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Thursday 28 August 2014

Inspectors to target scores of meat premises in the North

ANNA MAGUIRE

Published 16/02/2013 | 04:00

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MORE than 100 premises across Northern Ireland are set to be inspected as the horse meat scandal continued to spread.

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The Food Standards Agency has confirmed that 90 premises involved in preparing and producing meat will be inspected, along with up to 30 cold stores here.

Whitbread – one of Britain's largest hotel chains – was the latest company embroiled in the scandal yesterday.

The company, which owns the Premier Inn chain, confirmed the discovery of equine meat in its beef lasagne and burgers, triggering the withdrawal of the products from menus at eight Premier Inns in Northern Ireland.

Burgers

Compass Group, one of the UK's biggest school food providers, says it found between 5pc and 30pc horse DNA in burgers it sold in Northern Ireland and the Republic. The company has declined to confirm which outlets it supplies in Northern Ireland.

Compass owns Eurest, a catering company which is contracted to provide food to the Northern Ireland Assembly.

The Food Standards Agency has said 29 samples – or 1pc – of more than 2,500 beef products tested across the UK contained horse meat, in the latest wave of results released yesterday.

The 29 positive results were on seven previously withdrawn products, which were produced by Aldi, Findus, Co-operative, Rangeland and Tesco

At least 950 tests are still underway UK-wide, including 20 tests on meat products other than beef.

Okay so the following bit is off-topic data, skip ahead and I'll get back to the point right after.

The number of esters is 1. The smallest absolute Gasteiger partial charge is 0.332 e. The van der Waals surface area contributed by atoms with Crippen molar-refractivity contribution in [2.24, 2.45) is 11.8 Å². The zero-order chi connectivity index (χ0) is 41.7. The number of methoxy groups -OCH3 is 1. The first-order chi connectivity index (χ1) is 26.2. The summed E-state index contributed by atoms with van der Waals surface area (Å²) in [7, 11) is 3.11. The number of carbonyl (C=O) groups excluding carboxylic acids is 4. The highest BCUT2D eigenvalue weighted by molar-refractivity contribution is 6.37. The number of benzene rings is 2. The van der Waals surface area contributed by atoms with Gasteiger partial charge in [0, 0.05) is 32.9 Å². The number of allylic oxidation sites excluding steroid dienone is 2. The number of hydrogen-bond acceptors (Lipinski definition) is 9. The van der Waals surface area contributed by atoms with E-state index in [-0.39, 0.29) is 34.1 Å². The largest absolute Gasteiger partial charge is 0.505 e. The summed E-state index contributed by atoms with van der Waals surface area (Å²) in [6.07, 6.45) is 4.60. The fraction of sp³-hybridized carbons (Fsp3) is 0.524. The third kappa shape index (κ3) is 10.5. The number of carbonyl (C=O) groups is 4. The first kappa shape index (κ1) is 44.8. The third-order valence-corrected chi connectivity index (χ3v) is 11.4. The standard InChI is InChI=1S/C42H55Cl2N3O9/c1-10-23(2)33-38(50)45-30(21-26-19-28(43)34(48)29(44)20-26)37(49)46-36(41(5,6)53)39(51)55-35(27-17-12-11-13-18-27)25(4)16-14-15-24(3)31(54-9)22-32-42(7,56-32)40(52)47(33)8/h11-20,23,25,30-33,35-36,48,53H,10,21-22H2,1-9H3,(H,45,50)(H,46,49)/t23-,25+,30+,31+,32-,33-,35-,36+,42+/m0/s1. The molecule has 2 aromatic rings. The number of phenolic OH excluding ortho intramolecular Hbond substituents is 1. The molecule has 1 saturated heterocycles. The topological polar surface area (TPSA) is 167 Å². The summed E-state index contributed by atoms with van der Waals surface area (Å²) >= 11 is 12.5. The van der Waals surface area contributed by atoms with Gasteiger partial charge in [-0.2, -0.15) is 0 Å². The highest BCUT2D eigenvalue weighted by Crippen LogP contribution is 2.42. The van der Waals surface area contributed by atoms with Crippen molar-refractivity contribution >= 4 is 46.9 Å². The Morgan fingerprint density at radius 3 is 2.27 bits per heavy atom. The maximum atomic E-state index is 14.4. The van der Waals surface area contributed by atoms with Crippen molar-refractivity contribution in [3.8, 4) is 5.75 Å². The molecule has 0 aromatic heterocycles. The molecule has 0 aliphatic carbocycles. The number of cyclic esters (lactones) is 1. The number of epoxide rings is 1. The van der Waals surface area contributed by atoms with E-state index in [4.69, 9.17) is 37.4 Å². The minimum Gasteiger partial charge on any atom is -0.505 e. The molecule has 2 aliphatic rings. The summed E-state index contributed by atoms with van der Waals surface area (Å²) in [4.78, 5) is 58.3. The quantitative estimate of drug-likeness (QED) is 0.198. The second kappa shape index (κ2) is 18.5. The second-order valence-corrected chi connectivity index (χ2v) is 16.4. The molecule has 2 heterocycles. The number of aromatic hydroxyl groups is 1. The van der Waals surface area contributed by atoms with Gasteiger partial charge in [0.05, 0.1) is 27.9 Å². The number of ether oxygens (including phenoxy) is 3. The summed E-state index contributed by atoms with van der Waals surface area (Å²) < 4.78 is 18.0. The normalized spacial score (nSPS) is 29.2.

Gerry McCurdy, director of the Food Standards Agency in Northern Ireland, has said that more inspections are set to roll out across Northern Ireland.

He said: "Approximately 90 meat preparation and meat production premises will have inspections of these premises. And (at) approximately 20 to 30 cold stores.

Robert Cameron, a lecturer in environmental health at the University of Ulster, said the horse meat scandal will not be stemmed until authorities can confirm the source of all contaminated meat.

"We need to trace it back and find out where it's (contaminated meat consignments) from and why it is going into the food chain," he said.

This is still part of the FSA's investigation.

It emerged this week that hospitals and schools serving thousands of children and patients have been pulled into the scandal.

The Business Services Organisation, the leading food provider for Northern Ireland's health trusts, has withdrawn a range of burgers from hospitals after they were found to contain horse meat. They were supplied by Rangeland, a company based in the Republic.

Irish Independent

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